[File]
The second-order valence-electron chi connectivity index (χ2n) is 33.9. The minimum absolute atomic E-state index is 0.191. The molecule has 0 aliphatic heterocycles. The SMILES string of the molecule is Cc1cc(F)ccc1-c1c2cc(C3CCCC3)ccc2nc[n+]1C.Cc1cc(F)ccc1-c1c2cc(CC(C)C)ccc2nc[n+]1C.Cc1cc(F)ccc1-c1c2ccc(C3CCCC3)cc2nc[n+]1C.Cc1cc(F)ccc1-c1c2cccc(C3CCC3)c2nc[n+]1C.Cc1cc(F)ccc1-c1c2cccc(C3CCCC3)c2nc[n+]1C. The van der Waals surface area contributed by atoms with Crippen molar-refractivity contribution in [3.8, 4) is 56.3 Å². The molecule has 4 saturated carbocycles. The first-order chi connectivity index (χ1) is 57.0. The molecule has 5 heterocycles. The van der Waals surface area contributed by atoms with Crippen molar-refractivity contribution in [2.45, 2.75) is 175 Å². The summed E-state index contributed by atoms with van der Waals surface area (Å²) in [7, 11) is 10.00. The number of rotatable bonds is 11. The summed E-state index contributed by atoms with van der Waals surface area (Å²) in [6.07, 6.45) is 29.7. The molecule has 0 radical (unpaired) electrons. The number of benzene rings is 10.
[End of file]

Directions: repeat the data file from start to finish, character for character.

The second-order valence-electron chi connectivity index (χ2n) is 33.9. The minimum absolute atomic E-state index is 0.191. The molecule has 0 aliphatic heterocycles. The SMILES string of the molecule is Cc1cc(F)ccc1-c1c2cc(C3CCCC3)ccc2nc[n+]1C.Cc1cc(F)ccc1-c1c2cc(CC(C)C)ccc2nc[n+]1C.Cc1cc(F)ccc1-c1c2ccc(C3CCCC3)cc2nc[n+]1C.Cc1cc(F)ccc1-c1c2cccc(C3CCC3)c2nc[n+]1C.Cc1cc(F)ccc1-c1c2cccc(C3CCCC3)c2nc[n+]1C. The van der Waals surface area contributed by atoms with Crippen molar-refractivity contribution in [3.8, 4) is 56.3 Å². The molecule has 4 saturated carbocycles. The first-order chi connectivity index (χ1) is 57.0. The molecule has 5 heterocycles. The van der Waals surface area contributed by atoms with Crippen molar-refractivity contribution in [2.45, 2.75) is 175 Å². The summed E-state index contributed by atoms with van der Waals surface area (Å²) in [7, 11) is 10.00. The number of rotatable bonds is 11. The summed E-state index contributed by atoms with van der Waals surface area (Å²) in [6.07, 6.45) is 29.7. The molecule has 0 radical (unpaired) electrons. The number of benzene rings is 10.